BU Today


Women still trail men in academia

Visiting expert says women too are guilty of gender bias

Virginia Valian, expert on gender bias. Photo by Frank Fournier

While many Americans make an effort to level the workplace playing field for male and female professionals, gender bias is still with us. Virginia Valian, a nationally recognized authority on the ways gender bias is manifested and the author of Why So Slow? The Advancement of Women, reported that less-than-surprising fact when she spoke at Boston University on April 11. But Valian also pointed to a fact that was quite surprising: women and men are both guilty of perpetuating that bias. In fact, she said, most of her research into gender bias shows no differences in the judgments made by males and females.

Invited by the Provost’s Office, and the Women in Engineering and Science (WISE) at Boston University, Valian, the codirector of the Gender Equity Project at Hunter College of the City University of New York, came to BU to run a series of educational workshops with administrators and faculty. Her visit was part of a response by University administrators to a Faculty Council report last year that found disparities between salaries paid to BU’s male and female faculty members at every rank.
President Robert Brown, who had promised to “start a serious discussion” across campus to address the issue, said he was pleased that the University was seeking advice from Valian. “The visit by Virginia Valian to our campus and her discussions with women faculty and with the academic and administrative leadership are important next steps as we construct our strategy for making Boston University an inclusive environment for both men and women faculty members,” Brown said.

In addition to supervising the workshops, Valian gave a public talk about some of her findings, such as the fact that while women and men often begin their careers with equal pay, women are promoted less frequently and command lower salaries when they are promoted.

At American colleges at universities, according to a 2004 report from the American Association of University Professors, women account for only 38 percent of faculty. Among full-time faculty, women are disproportionately represented at lower ranks and least well-represented among full professors. Women make up 46 percent of assistant professors, 38 percent of associate professors, and 23 percent of full professors, according to the report.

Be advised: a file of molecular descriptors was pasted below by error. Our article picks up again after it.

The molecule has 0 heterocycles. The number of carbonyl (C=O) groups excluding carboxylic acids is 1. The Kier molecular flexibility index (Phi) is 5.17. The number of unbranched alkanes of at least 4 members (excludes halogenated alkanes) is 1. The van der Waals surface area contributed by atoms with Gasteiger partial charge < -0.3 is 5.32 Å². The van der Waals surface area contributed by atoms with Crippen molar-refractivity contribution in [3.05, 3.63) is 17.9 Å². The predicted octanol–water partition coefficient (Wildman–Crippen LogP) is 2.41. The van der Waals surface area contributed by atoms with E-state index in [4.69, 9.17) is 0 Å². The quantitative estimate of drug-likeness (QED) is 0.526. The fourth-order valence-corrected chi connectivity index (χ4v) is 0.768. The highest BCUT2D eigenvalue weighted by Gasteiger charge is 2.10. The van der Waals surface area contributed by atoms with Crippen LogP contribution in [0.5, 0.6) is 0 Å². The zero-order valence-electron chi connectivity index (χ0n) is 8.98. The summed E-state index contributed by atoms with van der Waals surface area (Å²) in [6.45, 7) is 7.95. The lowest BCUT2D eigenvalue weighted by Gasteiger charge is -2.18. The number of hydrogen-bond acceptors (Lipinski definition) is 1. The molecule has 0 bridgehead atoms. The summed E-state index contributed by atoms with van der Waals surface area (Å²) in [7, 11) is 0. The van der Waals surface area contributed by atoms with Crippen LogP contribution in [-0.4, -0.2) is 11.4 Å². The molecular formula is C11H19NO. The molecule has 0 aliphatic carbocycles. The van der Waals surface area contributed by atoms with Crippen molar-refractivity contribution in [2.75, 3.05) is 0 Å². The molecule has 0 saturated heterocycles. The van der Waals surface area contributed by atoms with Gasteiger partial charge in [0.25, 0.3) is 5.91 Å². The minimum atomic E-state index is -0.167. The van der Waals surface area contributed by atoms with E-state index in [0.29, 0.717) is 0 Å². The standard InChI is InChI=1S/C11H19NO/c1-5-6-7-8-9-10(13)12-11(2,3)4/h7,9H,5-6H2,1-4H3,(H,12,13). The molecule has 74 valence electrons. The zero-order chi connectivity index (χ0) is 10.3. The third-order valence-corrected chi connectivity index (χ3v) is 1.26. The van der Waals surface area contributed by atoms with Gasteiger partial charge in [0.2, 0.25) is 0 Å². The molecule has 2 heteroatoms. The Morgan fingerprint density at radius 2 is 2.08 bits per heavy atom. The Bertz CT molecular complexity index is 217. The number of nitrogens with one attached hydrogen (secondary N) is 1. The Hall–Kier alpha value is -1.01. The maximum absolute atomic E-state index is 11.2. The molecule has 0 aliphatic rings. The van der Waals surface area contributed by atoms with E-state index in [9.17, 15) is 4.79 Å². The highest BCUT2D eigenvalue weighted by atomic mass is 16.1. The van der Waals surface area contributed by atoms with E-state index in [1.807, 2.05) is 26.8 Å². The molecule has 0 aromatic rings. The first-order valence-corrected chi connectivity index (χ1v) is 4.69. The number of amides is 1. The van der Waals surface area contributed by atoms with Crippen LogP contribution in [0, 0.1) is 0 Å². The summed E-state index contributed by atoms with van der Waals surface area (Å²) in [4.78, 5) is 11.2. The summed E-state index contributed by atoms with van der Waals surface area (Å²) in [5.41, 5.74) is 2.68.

“Women’s achievements and qualifications appear to be less valuable than men’s,” said Valian, who also reported that such value judgments about women were made in equal numbers by both males and females.

In a 1991 study conducted by Valian, a panel of men and women were asked to evaluate job candidates for a position in international business. She found that the same qualifications that worked to the advantage of the male candidates worked against the female candidates. For example, men who spoke a foreign language were seen as making an effort to improve their qualifications for international business. The women who spoke a foreign language were perceived as having acquired that skill for personal reasons.

In another study, called the “head of the table experiment,” male and female subjects were shown pictures of people seated around a table and asked to choose the person who appeared to be the leader of the group. From the pictures of only men, all the respondents chose the man sitting at the head of the table as the leader. From the pictures of only women, all respondents chose as leader the woman sitting at the head of the table. But in pictures with a woman sitting at the head of the table with a group of men and women, half of the respondents, male and female, chose a man as the leader. When the request was changed to “choose the leader or facilitator of the group,” Valian said, more subjects chose the woman at the head of the table.

What is driving these biases? Valian said she avoids the negative term “stereotypes,” using instead “gender schemas.” The schemas at work in the United States, she says, assume that men are capable of independent action, do things for a reason, and get down to the business at hand. They also assume that women are nurturing, communal, and expressive. “These schemas do have a relation to reality,” she said, “but they lead us astray.”

One study she conducted asked subjects to evaluate candidates for a job in construction, with the applicants having either a lot of experience or an advanced degree. When gender was not revealed to the subjects, they chose candidates with a higher level of education 75 percent of the time. When subjects were given names of male candidates with more education and women with more experience, men were chosen for the job 75 percent of the time. Offered educated female candidates and male candidates with more experience, fewer than half the subjects said that education was the more important criterion for the job. “Our standards about who we should hire are dependent on whether a male or a female is applying,” Valian said. “What counts as evidence that you can do the job depends on your sex.”

Gender schemas are not easily changed, she said, but she did offer a plan of action to help institutions such as BU address these problems: educate people about the reasons behind the problem, take direct action, and support research on the subject. Direct actions that could make a difference, she said, include things such as reviewing hiring practices that may weed out women unnecessarily. “Take it as a given that you’re going to mess up,” Valian said. “We need to put procedures in place that catch our mistakes.”